A new Dark Ages at Virginia Tech

Louis Proyect lnp3 at panix.com
Thu Mar 13 07:55:23 MST 2003

Chronicle of Higher Education
Thursday, March 13, 2003

Virginia Tech Bans Speakers With Extreme Views and Relaxes 
Antidiscrimination Clause

The governing board of Virginia Tech voted on Monday to bar advocates of 
extreme political views from speaking on the campus. Under the new 
policy, student groups must seek the president's approval if they wish 
to invite speakers who support or take part in activities that could be 
construed as "domestic violence or terrorism."

At the same meeting, the Board of Visitors voted to change the 
university's antidiscrimination clause so that it no longer prohibits 
discrimination on the basis of sexual orientation.

Those decisions were made at the same quarterly meeting on Monday at 
which the governing board effectively ended the use of affirmative 
action in admissions, hiring, and financial aid (The Chronicle, March 12).

"That meeting was an unbelievable step backward," said Edd Sewell, who, 
as president of the Faculty Senate at Virginia Tech, is a nonvoting 
member of the Board of Visitors. "I have been reading a book about 
Germany in the 1930s, and I almost feel like I'm experiencing déjà vu."

Neither the resolution concerning political extremists nor the 
resolution about sexual orientation was listed on the agenda that was 
made available to board members before the meeting.

The resolution concerning political speakers on the campus follows a 
February speech given by a member of Earth First, an environmental group 
that advocates such tactics as preventing logging by sitting in trees or 
chaining oneself to a logging site. According to Lawrence G. Hincker, a 
spokesman for the university, that speech raised the ire of a group of 
professors from the department of forestry. Furthermore, the member of 
the Board of Visitors who introduced the resolution, Mitchell O. Carr, 
is president of the Augusta Lumber Co., based in Waynesboro, Va., and is 
a former director of the National Hardwood Lumber Association.

Mr. Carr did not return telephone calls for comment, and Charles W. 
Steger, the university's president, also was not available.

The resolution reads in part: "Be it resolved, no person, persons, or 
organizations will be allowed to meet on campus or in any facility owned 
or leased by the university, if it can be determined that such persons 
or organizations advocate or have participated in illegal acts of 
domestic violence and terrorism."

While the resolution does not define domestic violence and terrorism,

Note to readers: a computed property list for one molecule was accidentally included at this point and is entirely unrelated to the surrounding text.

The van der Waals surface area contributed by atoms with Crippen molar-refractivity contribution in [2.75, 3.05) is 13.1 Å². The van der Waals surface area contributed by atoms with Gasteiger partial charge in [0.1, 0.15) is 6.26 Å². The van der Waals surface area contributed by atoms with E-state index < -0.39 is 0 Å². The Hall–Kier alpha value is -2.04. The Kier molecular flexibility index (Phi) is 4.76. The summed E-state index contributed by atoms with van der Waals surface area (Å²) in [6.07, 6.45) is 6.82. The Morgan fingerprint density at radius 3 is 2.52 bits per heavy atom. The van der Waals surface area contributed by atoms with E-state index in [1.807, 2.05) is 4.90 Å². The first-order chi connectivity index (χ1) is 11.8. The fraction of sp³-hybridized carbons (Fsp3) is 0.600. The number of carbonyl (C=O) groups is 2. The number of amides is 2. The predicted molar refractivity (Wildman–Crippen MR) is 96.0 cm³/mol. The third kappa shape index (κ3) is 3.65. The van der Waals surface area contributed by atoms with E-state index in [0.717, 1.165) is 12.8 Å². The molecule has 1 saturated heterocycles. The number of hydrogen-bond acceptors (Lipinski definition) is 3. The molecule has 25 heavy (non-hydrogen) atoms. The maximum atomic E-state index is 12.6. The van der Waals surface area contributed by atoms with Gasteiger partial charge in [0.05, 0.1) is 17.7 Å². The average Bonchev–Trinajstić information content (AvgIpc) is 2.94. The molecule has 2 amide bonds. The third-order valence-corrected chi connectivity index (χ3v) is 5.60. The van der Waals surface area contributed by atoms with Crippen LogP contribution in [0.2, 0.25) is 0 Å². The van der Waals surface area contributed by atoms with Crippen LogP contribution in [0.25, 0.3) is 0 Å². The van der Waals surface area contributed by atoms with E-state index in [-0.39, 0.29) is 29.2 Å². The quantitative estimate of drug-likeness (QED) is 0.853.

the Federal Bureau of Investigation's Web Site includes a spectrum of 
political groups in its description of domestic terrorism, including 
white-supremacy organizations and socialist organizations like the 
Workers' World Party and Carnival Against Capitalism. It also cites the 
Animal Liberation Front and the Earth Liberation Front, two groups whose 
representatives have spoken at Virginia Tech during the past two years.

The university is currently reviewing the resolution with the office of 
the state attorney general to ensure its legality, particularly 
regarding the Constitutional guarantees of free speech, free assembly, 
due process, and equal protection.

In an editorial decrying the resolution, the student newspaper, 
Collegiate Times, describes the measure's language as "irrefutably 
ambiguous," and says it "could be applied to many speakers and 
organizations that have visited Tech's campus in recent years."

The board also removed sexual orientation from the list of factors -- 
including race, sex, and national origin -- that the university will not 
use to discriminate against students, faculty members, and applicants. 
Mr. Hincker said the board made the change to conform Virginia Tech's 
rules with federal and state laws, which do not include gay and lesbian 
people as a protected class of citizens.

On Tuesday, as academic departments met to discuss the pivotal changes 
enacted by the Board of Visitors, one professor described the campus 
mood as "a brewing storm."

"We're still trying to figure out exactly what happened," the professor 
said. "We're sort of astounded."


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